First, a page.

Mentions: The two protein pools as well as 25 tryptophan-containing individual fusions were examined using FE spectroscopy under native and denaturing conditions. The spectra for LIB38 and LIB71 both show a red shift and decrease in intensity in the presence of 6 M GuHCl, consistent with protection of tryptophan from water in the absence of denaturant and exposure in its presence (Figure 4). This observation provides evidence of collapsed states in a large population of proteins in each fusion library. The change in emission intensity is also an indicator of structural alterations near tryptophan residues; however the direction and magnitude of such changes are unpredictable [41]. The reason for a larger red-shift and smaller intensity change in the LIB71 spectra versus that for LIB38 remains unclear. A large majority (19 out of 25) of the individual fusions examined also showed tryptophan protection. To test refolding of the random-sequence, reprotection of tryptophan was examined after performing buffer exchange from 6 M GuHCl back into Tris buffer. Reprotection was demonstrated for all six fusions tested (data not shown), thus collapsed structure is a property of the novel extensions, independent of in vivo protein biosynthesis.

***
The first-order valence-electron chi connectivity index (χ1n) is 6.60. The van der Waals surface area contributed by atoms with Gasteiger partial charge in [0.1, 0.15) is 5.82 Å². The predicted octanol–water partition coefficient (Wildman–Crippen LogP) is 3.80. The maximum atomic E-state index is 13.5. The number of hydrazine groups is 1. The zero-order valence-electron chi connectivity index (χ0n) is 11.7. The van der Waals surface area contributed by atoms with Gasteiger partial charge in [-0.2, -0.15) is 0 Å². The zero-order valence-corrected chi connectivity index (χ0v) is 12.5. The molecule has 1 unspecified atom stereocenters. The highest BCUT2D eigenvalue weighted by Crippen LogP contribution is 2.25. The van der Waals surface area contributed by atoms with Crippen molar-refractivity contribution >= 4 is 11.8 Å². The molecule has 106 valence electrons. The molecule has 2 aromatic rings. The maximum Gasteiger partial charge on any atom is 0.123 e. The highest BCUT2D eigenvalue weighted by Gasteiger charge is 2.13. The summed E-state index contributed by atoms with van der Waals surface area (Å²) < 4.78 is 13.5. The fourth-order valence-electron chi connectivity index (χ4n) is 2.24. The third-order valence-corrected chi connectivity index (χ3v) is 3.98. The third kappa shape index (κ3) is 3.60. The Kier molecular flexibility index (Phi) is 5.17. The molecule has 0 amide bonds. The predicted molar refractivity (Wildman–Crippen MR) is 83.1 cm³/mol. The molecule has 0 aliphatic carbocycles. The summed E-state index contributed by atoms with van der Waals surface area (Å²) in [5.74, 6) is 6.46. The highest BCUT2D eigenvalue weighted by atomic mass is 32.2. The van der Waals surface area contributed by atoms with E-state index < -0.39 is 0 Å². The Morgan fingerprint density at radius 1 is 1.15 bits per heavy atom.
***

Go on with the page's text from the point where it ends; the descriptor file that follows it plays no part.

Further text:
Protein folding absent selection.

Labean TH, Butt TR, Kauffman SA, Schultes EA - Genes (Basel) (2011)

Fluorescence emission (FE) spectra of fusion protein pools (a) LIB38; and (b) LIB71. The spectra were taken in water (solid lines) and in 6 M GuHCl (broken lines). Decreased intensity and red shift of the emission wavelength maximum in GuHCl indicate protein unfolding and tryptophan exposure. The fluorescence emission of ubiquitin in this range was low and unaffected by GuHCl.
© Copyright Policy
Related In: Results  -  Collection

License
Show All Figures
getmorefigures.php?uid=PMC3927614&req=5

f4-genes-02-00608: Fluorescence emission (FE) spectra of fusion protein pools (a) LIB38; and (b) LIB71. The spectra were taken in water (solid lines) and in 6 M GuHCl (broken lines). Decreased intensity and red shift of the emission wavelength maximum in GuHCl indicate protein unfolding and tryptophan exposure. The fluorescence emission of ubiquitin in this range was low and unaffected by GuHCl.